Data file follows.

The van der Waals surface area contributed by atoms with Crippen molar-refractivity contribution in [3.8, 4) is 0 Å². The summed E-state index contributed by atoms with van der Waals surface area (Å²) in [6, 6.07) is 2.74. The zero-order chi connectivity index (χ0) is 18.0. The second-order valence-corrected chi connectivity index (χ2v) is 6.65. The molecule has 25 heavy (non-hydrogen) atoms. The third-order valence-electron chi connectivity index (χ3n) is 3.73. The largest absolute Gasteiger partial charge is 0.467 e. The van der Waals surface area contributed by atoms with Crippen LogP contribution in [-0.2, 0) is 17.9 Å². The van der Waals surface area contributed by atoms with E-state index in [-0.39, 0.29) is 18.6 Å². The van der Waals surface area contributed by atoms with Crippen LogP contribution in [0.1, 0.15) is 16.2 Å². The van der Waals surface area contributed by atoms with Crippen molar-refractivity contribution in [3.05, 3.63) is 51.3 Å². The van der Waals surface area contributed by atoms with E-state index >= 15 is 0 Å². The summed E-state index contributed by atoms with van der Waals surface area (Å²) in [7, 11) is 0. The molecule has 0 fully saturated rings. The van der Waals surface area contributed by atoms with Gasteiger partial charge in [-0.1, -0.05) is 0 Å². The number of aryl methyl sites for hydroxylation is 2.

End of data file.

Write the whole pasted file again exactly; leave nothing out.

The van der Waals surface area contributed by atoms with Crippen molar-refractivity contribution in [3.8, 4) is 0 Å². The summed E-state index contributed by atoms with van der Waals surface area (Å²) in [6, 6.07) is 2.74. The zero-order chi connectivity index (χ0) is 18.0. The second-order valence-corrected chi connectivity index (χ2v) is 6.65. The molecule has 25 heavy (non-hydrogen) atoms. The third-order valence-electron chi connectivity index (χ3n) is 3.73. The largest absolute Gasteiger partial charge is 0.467 e. The van der Waals surface area contributed by atoms with Crippen LogP contribution in [-0.2, 0) is 17.9 Å². The van der Waals surface area contributed by atoms with E-state index in [-0.39, 0.29) is 18.6 Å². The van der Waals surface area contributed by atoms with Crippen LogP contribution in [0.1, 0.15) is 16.2 Å². The van der Waals surface area contributed by atoms with Crippen molar-refractivity contribution in [3.05, 3.63) is 51.3 Å². The van der Waals surface area contributed by atoms with E-state index >= 15 is 0 Å². The summed E-state index contributed by atoms with van der Waals surface area (Å²) in [7, 11) is 0. The molecule has 0 fully saturated rings. The van der Waals surface area contributed by atoms with Gasteiger partial charge in [-0.1, -0.05) is 0 Å². The number of aryl methyl sites for hydroxylation is 2.